People's Police Report
Shootings & deaths
Other Information Contact info
Portland Police Shoot, Kill Third Person in Mental Health Crisis in
The Albina Ministerial Alliance (AMA) Coalition for Justice and Police Reform raised the question of why Otis was pulled over in the first place. Members of the HEAT team, assigned at the time to the Lloyd Center area to confront so-called "gang" problems, spotted Otis in his mother's Toyota. He was wearing a hoodie and slouched in the driver's seat, leading Officer Ryan Foote (#43493) to believe he "looks like he could be a gangster." He also said Otis didn't "fit the car," the same racially biased explanation given by officers who pulled over and shot James Jahar Perez in 2004 (PPR #33). In fact, Officer James Defrain (#44436), riding with Foote, says he asked, "are you seriously going to run that plate?" When it came back as belonging to a middle aged woman, they immediately began wondering whether Otis had stolen the car--even though it was not reported stolen.
As officers followed him, they became more suspicious because he was "looking funny" and staring at them in the side view mirror (though early reports said they were concerned because he would not look at them at all). Foote and Defrain were in an unmarked police car, which might explain why a driver would wonder who was following him. Otis allegedly failed to signal when he changed lanes, and failed to signal early enough before a turn, another reason Perez was pulled over--also known as a pretext stop.* Police say they pulled Otis over once using the car's lights and siren, and he drove away from that stop. When they got him pulled over again, they used the police car to make it more difficult for him to drive away. Also at the stop was Officer Cody Berne (#45662) who had also seen and followed Otis. They approached, Defrain with his gun drawn, and Otis allegedly started yelling at them-- including, according to Defrain, "put your fucking gun away." They ordered Otis to put his hands on his head, but he kept holding on tightly to the steering wheel. They called for backup, which arrived in the form of Officer Chris Burley (#45975) with Andrew Polas (#43489), and Sgt. Don Livingston (#32588) with Officer Pat Murphy (#44162).
Burley reached through the driver's window and grabbed hold of one of Otis' hands to try pulling him from the car, while Defrain was opening the door and reaching in (in apparent violation of policies changed after Kendra James' death [PPR #30]). Otis moved away, pulling Burley to the door and pinching Defrain's right arm. Defrain tried grabbing Otis through the window with his left arm. Otis pulled free, Sgt. Livingston gave a warning and fired his Taser. Unsure whether it worked, he advised other officers to also use Tasers. Foote and Murphy fired their electroshock weapons almost simultaneously. Considering that the most recent PARC report cautioned against the use of a single Taser more than three times, what might using three Tasers at once do to a person? Incidentally, Murphy admitted firing his Taser without giving a warning, a violation of Bureau policy.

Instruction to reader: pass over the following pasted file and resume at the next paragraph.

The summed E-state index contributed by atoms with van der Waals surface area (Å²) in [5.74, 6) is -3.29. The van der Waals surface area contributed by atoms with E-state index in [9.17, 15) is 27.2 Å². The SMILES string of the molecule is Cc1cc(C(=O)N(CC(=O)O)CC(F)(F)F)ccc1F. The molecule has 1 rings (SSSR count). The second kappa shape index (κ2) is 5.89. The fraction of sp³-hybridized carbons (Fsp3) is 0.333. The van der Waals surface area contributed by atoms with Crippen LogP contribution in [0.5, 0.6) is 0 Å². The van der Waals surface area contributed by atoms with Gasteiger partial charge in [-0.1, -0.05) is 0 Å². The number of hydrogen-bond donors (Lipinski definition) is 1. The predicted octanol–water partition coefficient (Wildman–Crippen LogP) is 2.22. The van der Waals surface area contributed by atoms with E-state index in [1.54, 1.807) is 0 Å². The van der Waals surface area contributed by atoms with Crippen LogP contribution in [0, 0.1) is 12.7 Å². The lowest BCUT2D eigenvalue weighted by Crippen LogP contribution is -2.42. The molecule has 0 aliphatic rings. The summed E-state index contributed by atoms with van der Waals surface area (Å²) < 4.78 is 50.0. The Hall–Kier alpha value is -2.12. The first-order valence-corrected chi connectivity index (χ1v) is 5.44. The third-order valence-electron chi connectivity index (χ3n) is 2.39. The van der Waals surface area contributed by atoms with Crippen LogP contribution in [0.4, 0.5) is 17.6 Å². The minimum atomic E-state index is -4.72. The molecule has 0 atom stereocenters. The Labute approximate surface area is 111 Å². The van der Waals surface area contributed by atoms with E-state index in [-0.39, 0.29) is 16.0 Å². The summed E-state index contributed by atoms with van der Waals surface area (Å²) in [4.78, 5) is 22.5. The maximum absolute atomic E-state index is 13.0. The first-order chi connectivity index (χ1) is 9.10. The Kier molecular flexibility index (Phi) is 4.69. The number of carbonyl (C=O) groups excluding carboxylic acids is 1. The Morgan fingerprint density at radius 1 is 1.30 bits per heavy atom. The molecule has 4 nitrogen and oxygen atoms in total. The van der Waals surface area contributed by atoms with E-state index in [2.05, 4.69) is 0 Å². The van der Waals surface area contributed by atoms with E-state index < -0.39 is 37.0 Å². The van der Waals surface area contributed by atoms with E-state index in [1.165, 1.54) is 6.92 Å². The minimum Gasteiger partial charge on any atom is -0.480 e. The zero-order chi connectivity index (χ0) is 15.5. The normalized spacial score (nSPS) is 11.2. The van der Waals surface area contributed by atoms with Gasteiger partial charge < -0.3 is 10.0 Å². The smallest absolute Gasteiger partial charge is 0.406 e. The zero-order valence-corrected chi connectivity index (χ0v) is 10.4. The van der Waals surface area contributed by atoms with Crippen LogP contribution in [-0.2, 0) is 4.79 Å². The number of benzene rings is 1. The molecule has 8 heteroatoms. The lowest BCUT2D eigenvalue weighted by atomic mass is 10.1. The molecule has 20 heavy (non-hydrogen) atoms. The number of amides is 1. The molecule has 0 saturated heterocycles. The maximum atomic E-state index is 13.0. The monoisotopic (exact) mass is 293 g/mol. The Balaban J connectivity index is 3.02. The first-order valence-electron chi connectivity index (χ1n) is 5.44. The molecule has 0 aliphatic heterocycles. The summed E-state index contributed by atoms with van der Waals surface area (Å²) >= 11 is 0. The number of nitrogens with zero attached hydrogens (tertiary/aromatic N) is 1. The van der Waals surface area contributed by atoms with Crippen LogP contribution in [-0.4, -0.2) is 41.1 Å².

The officers claim Otis then grabbed a purple Royal Crown bag from the glove compartment and fired two shots from a 9mm pistol in the bag. Officer Burley was hit in the upper legs by two bullets and fell to the ground. Forensics has matched the one bullet found that hit Burley to the gun, but no evidence we know of has yet proven that Otis fired that gun. Officer stories differ on whether the gun was in the bag (which had no bullet holes in it), only one shell casing was recovered in the car, and the medical examiner apparently did not test for gunpowder on Otis. Three officers fired their weapons: Defrain 15 times, Berne 11 times and Polas 6 times. They did not appear to be worried about their "backstop" as Officer Murphy had to dive for cover on the passenger side, and one of the 9 bullets that did not hit Otis landed in a Radio Shack 2 blocks from the scene.
Responding to the scene, Officer Aaron Dauchy (of "beanbag girl" fame--PPR #49) shot three lead-pellet bag shotgun rounds at Otis, now mortally wounded and stretched over to the passenger side door, partway out of the car. Determining he was dead, they dragged his body to the ground, where he remained for hours. In contrast, officers picked up Burley, threw him in a police car and zipped him to the hospital.
A video of the incident, taken from about a block away on a cell phone, makes it difficult to tell how much of the officers' account of the story is accurate.
In addition to other apparent breaches of policy, it was noted that the HEAT team did not create a plan on how to get Otis out of the car because they pretty much knew what the others were thinking. That a supervisor on scene should create a plan was a recommendation by both PARC and the community-- and two PPB sergeants recently received a "life saving" medal for making a plan to approach a couple in a domestic dispute involving gunfire (Rap Sheet, May 2010).